US & Canada

Conservative media lambast Romney

Mitt Romney speaks to the press in Costa Mesa, California, on 17 September 2012
Image caption Mitt Romney explains his comments captured on video at a briefing with the press

Mitt Romney finds few friends among conservative US commentators, as the fallout rumbles on over the Republican presidential nominee's remarks disparaging Obama voters.

In her column for the Wall Street Journal, Reagan speechwriter Peggy Noonan skewers the Republican's campaign:

"It's time to admit the Romney campaign is an incompetent one. It's not big, it's not brave, it's not thoughtfully tackling great issues. It's always been too small for the moment. All the activists, party supporters and big donors should be pushing for change. People want to focus on who at the top is least constructive and most responsible. Fine, but Mitt Romney is no puppet: He chooses who to listen to. An intervention is in order. 'Mitt, this isn't working.'"

New York Times conservative commentator David Brooks also lays into the Romney campaign.

"Romney, who criticizes President Obama for dividing the nation, divided the nation into two groups: the makers and the moochers... The Republican Party, and apparently Mitt Romney, too, has shifted over toward a much more hyperindividualistic and atomistic social view - from the Reaganesque language of common citizenship to the libertarian language of makers and takers... He's running a depressingly inept presidential campaign."

William Kristol, writing in the Weekly Standard, calls Mr Romney's remarks "arrogant and stupid":

"It's worth recalling that a good chunk of the 47 percent who don't pay income taxes are Romney supporters—especially of course seniors... as well as many lower-income Americans (including men and women serving in the military) who think conservative policies are better for the country even if they're not getting a tax cut under the Romney plan. So Romney seems to have contempt not just for the Democrats who oppose him, but for tens of millions who intend to vote for him."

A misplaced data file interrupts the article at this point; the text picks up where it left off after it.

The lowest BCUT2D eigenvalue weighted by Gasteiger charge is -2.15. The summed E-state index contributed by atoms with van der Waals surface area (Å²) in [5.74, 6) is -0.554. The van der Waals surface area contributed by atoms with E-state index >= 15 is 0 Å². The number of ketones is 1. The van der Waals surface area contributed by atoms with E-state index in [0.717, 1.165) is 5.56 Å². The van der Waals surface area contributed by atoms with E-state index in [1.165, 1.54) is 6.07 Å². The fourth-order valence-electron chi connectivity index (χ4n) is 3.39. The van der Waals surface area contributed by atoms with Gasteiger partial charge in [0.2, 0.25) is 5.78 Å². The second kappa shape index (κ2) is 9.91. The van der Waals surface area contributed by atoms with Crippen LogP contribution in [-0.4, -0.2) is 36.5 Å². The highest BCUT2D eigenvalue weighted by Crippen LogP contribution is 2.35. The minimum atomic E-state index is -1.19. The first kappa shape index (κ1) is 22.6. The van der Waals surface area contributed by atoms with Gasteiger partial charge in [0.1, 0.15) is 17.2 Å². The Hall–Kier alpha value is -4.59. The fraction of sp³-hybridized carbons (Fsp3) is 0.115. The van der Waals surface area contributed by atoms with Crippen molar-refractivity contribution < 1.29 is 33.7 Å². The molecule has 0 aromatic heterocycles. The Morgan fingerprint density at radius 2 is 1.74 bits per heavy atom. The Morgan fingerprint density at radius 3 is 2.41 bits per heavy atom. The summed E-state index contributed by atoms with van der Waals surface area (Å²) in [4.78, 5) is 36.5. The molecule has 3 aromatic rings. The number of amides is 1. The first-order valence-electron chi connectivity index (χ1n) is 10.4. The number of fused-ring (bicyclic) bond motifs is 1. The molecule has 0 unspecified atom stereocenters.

Matt Miller, writing in the Washington Post, says the Romney remarks are "a new low".

"Those in the 47 percent who aren't seniors or veterans are mostly poor workers whose payroll taxes, at 15.3 percent (since the employer side of the tax effectively comes out of workers' wages), leaves them taxed at a higher rate than was Mitt Romney on his $20 million income last year... To be so insultingly tone deaf and self-destructive even while being dead wrong and hypocritical on the substance is a perverse sort of accomplishment. It's not easy to be this bad."

However, a Fox News editorial concedes that "generalities are always unjust", but leaps to the Republican nominee's defence:

"There is no sin greater in a presidential race than telling the truth. Romney is being excoriated for accurately describing the situation in America today. Painting with broad strokes will do many individuals an injustice. But the fact remains that our electorate is basically bifurcated into those who pay taxes and those who receive benefits... Why do so many people feel Romney will be better at improving the economy and yet still plan to vote for Obama? The answer is that they care more about preserving their entitlements than about improving the economy."